About the artist

    Lives and works in New York City
    1960: Born in Padov

    Cattelan’s personal art practice has led to him gaining a reputation as an art scene’s joker. In 1995 he began his line of taxidermied horses, donkeys, mice and dogs; in 1999 he started making life-size wax effigies of various people, including himself. One of his best known sculptures, ‘La Nona Ora’ consists of an effigy of Pope John Paul IIin full ceremonial dress being crushed by a meteor and is a good example of his typically humorous approach to work. Another of Cattelan’s quirks is his use of a ‘stand-in’ in media interviews equipped with a stock of evasive answers and non-sensical explanations.

    Between 2005 and 2010 his work has largely centered on publishing and curating. Earlier projects in these fields have included the founding of “The Wrong Gallery”, a store window in New York City , in 2002 and its subsequent display within the collection of the Tate Modern from 2005 to 2007; collaborations on the publications Permanent Food, 1996–2007- with Dominique Gonzalez Foerster and Paola Manfrin- and the slightly satirical arts journal "Charley", 2002–present (the former an occasional journal comprising a pastiche of pages torn from other magazines, the latter a series on contemporary artists); and the curating of the Caribbean Biennial in 1999. Along with long-term collaborators Ali Subotnick and Massimiliano Gioni, Cattelan also curated the 2006 Berlin Biennale. He frequently submitted articles to international publications such as Flash Art.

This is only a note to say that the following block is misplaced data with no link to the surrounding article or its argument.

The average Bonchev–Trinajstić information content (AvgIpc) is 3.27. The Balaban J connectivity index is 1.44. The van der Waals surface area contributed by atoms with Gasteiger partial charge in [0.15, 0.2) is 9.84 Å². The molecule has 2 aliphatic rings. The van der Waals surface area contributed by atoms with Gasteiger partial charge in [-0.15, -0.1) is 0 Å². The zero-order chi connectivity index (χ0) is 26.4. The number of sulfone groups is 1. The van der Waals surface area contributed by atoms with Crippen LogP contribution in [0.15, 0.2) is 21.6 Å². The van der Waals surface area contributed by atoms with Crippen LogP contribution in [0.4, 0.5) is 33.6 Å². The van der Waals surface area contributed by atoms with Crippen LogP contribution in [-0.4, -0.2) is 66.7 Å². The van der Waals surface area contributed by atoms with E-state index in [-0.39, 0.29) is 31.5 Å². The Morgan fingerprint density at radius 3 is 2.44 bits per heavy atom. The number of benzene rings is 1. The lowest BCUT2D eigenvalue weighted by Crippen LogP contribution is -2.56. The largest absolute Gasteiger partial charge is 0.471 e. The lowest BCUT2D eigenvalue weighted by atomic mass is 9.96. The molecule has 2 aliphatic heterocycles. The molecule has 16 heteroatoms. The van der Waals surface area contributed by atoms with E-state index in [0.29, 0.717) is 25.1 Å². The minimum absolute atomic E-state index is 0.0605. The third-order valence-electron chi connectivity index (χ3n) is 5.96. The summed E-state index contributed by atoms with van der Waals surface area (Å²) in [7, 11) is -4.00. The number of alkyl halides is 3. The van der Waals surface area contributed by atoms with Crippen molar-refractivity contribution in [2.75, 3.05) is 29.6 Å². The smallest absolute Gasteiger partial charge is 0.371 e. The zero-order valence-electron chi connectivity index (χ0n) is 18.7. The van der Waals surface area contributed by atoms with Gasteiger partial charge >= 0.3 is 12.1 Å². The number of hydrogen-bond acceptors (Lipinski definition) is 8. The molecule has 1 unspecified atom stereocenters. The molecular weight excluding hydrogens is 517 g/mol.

Cattelan’s art makes fun of various systems of order – be it social niceties or his regular digs at the art world – and he often utilises themes and motifs from art of the past and other cultural sectors in order to get his point across. Cattelan saw no reason why contemporary art should be excluded from the critical spotlight it shines on other areas of life and his work seeks to highlight the incongruous nature of the world and our interventions within it no matter where they may lie. His work was often based on simple puns or subverts clichéd situations by, for example, substituting animals for people in sculptural tableaux. Frequently morbidly fascinating, Cattelan’s dark humour sets his work above the simple pleasures of well-made visual one-liners.

    He has been described by Jonathan P. Binstock, curator of contemporary art at the Corcoran Gallery of Art"as one of the great post-Duchampian artists and a smartass, too"

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